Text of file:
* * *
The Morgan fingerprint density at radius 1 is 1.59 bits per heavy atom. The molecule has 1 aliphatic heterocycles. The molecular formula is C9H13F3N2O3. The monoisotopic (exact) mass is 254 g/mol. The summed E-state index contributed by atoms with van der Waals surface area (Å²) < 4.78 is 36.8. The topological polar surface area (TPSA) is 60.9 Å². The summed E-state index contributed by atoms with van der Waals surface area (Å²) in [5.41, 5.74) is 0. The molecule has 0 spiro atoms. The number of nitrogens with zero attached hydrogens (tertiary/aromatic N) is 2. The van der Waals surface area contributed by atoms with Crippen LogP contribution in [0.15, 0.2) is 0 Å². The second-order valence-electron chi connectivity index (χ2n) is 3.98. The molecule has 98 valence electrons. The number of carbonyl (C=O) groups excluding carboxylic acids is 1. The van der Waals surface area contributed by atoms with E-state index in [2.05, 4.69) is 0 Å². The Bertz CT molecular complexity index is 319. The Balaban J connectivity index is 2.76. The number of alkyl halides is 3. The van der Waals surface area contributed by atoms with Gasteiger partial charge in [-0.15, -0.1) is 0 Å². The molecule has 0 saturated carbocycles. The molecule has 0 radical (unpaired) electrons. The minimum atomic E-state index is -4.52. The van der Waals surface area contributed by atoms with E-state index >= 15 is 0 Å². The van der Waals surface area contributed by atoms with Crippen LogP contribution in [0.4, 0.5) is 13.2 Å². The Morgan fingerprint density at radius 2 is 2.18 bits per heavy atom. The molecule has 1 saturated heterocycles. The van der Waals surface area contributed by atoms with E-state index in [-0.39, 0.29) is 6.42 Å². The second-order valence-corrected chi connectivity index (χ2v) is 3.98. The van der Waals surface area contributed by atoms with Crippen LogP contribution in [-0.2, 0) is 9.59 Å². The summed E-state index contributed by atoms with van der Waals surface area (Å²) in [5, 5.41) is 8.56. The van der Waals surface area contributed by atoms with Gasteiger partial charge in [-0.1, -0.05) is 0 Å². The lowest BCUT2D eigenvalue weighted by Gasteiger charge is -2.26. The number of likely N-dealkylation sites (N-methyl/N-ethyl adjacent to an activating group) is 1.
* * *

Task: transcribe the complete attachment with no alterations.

The Morgan fingerprint density at radius 1 is 1.59 bits per heavy atom. The molecule has 1 aliphatic heterocycles. The molecular formula is C9H13F3N2O3. The monoisotopic (exact) mass is 254 g/mol. The summed E-state index contributed by atoms with van der Waals surface area (Å²) < 4.78 is 36.8. The topological polar surface area (TPSA) is 60.9 Å². The summed E-state index contributed by atoms with van der Waals surface area (Å²) in [5.41, 5.74) is 0. The molecule has 0 spiro atoms. The number of nitrogens with zero attached hydrogens (tertiary/aromatic N) is 2. The van der Waals surface area contributed by atoms with Crippen LogP contribution in [0.15, 0.2) is 0 Å². The second-order valence-electron chi connectivity index (χ2n) is 3.98. The molecule has 98 valence electrons. The number of carbonyl (C=O) groups excluding carboxylic acids is 1. The van der Waals surface area contributed by atoms with E-state index in [2.05, 4.69) is 0 Å². The Bertz CT molecular complexity index is 319. The Balaban J connectivity index is 2.76. The number of alkyl halides is 3. The van der Waals surface area contributed by atoms with Gasteiger partial charge in [-0.15, -0.1) is 0 Å². The molecule has 0 saturated carbocycles. The molecule has 0 radical (unpaired) electrons. The minimum atomic E-state index is -4.52. The van der Waals surface area contributed by atoms with E-state index >= 15 is 0 Å². The van der Waals surface area contributed by atoms with Crippen LogP contribution in [0.4, 0.5) is 13.2 Å². The Morgan fingerprint density at radius 2 is 2.18 bits per heavy atom. The molecule has 1 saturated heterocycles. The van der Waals surface area contributed by atoms with E-state index in [-0.39, 0.29) is 6.42 Å². The second-order valence-corrected chi connectivity index (χ2v) is 3.98. The van der Waals surface area contributed by atoms with Crippen LogP contribution in [-0.2, 0) is 9.59 Å². The summed E-state index contributed by atoms with van der Waals surface area (Å²) in [5, 5.41) is 8.56. The van der Waals surface area contributed by atoms with Gasteiger partial charge in [-0.1, -0.05) is 0 Å². The lowest BCUT2D eigenvalue weighted by Gasteiger charge is -2.26. The number of likely N-dealkylation sites (N-methyl/N-ethyl adjacent to an activating group) is 1.